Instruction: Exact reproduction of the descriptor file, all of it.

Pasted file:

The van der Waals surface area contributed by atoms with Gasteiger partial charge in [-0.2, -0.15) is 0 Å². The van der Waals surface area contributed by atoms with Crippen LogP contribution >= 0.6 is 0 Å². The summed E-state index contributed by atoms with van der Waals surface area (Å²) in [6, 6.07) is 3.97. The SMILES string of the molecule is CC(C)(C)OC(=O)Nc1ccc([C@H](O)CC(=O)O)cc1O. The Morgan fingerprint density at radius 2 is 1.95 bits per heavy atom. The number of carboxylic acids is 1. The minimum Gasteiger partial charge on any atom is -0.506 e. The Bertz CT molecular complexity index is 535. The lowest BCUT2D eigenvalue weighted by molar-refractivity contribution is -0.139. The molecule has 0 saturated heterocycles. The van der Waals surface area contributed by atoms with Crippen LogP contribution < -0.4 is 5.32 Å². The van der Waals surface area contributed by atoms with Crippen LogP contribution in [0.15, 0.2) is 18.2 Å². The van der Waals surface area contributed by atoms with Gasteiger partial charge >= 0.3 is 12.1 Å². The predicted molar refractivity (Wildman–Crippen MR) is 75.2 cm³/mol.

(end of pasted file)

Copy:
The van der Waals surface area contributed by atoms with Gasteiger partial charge in [-0.2, -0.15) is 0 Å². The van der Waals surface area contributed by atoms with Crippen LogP contribution >= 0.6 is 0 Å². The summed E-state index contributed by atoms with van der Waals surface area (Å²) in [6, 6.07) is 3.97. The SMILES string of the molecule is CC(C)(C)OC(=O)Nc1ccc([C@H](O)CC(=O)O)cc1O. The Morgan fingerprint density at radius 2 is 1.95 bits per heavy atom. The number of carboxylic acids is 1. The minimum Gasteiger partial charge on any atom is -0.506 e. The Bertz CT molecular complexity index is 535. The lowest BCUT2D eigenvalue weighted by molar-refractivity contribution is -0.139. The molecule has 0 saturated heterocycles. The van der Waals surface area contributed by atoms with Crippen LogP contribution < -0.4 is 5.32 Å². The van der Waals surface area contributed by atoms with Crippen LogP contribution in [0.15, 0.2) is 18.2 Å². The van der Waals surface area contributed by atoms with Gasteiger partial charge >= 0.3 is 12.1 Å². The predicted molar refractivity (Wildman–Crippen MR) is 75.2 cm³/mol.